An extensive literature review concluded that there are three stages to emergency planning: proactive; real time; and post activity. Within these stages 14 main factors were identified by the researcher as vital in incorporating tourists into emergency planning. These factors were then assessed in the field. The field work for this project was carried out in Tenerife, one of seven volcanic islands of the Canary Islands situated in the Atlantic ocean of the coast off North Africa. This island was chosen as a field work site due to its popularity as a tourist destination with an annual visitor number of over 5 million. The International Association of Volcanology and Chemistry of the Earth’s Interior (IAVCEI) categorised the islands summit volcano, Teide, as one of the highest risk in the world, due to it active eruptive history and the high population density in close proximity.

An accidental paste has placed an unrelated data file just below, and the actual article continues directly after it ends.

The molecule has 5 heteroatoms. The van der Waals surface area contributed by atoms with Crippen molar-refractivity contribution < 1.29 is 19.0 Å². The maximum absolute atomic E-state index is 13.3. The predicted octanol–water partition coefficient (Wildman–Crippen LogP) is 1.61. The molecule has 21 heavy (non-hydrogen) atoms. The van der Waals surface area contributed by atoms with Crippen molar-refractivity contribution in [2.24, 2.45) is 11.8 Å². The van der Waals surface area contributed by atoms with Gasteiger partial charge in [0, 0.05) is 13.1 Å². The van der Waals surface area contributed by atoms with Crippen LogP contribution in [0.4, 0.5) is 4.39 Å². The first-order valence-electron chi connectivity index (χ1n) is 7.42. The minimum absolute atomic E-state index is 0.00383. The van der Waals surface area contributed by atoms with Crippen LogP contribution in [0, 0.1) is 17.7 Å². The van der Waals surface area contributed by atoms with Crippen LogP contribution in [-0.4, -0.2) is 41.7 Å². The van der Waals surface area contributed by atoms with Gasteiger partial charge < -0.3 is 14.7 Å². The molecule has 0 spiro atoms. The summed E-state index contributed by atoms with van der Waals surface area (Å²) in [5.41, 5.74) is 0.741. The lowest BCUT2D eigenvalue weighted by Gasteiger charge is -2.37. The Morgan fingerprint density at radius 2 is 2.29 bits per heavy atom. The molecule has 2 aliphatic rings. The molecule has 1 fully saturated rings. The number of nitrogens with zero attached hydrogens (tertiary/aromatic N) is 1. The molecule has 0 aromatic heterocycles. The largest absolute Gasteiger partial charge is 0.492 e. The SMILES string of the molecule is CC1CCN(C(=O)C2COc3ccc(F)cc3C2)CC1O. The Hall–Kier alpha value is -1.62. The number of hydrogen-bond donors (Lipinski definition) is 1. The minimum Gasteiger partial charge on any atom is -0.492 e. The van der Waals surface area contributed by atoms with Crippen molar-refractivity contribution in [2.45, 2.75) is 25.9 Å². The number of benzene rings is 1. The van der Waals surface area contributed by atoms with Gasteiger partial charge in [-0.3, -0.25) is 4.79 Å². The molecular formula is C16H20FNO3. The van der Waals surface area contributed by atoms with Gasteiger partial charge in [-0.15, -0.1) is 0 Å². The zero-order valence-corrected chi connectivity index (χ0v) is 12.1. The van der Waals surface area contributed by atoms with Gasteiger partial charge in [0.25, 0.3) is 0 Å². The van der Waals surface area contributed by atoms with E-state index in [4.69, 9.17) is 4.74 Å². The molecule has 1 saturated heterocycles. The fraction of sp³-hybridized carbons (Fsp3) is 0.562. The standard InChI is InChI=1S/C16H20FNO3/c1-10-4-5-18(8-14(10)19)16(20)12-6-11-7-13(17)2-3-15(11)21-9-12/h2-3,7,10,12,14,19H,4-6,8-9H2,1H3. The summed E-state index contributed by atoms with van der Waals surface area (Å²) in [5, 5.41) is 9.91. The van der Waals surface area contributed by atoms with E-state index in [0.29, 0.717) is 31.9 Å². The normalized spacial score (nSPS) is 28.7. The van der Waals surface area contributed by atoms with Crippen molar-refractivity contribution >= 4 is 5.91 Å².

The field work consisted of interviews and questionnaires designed for the main stakeholders. Following their completion the results found that the proactive management factors produced during the literature review were valid and robust.

Certain issues became apparent during the investigation. The first being the issue of responsibility and second a fear of discouraging tourists from a destination. The project concluded that a set a 14 simple factors could assist the incorporation of tourist into disaster plans. In addition this project found that Tenerife’s current emergency management and plans are highly unsatisfactory. In order to avoid a major catastrophe these plans must be developed, practised and put into use.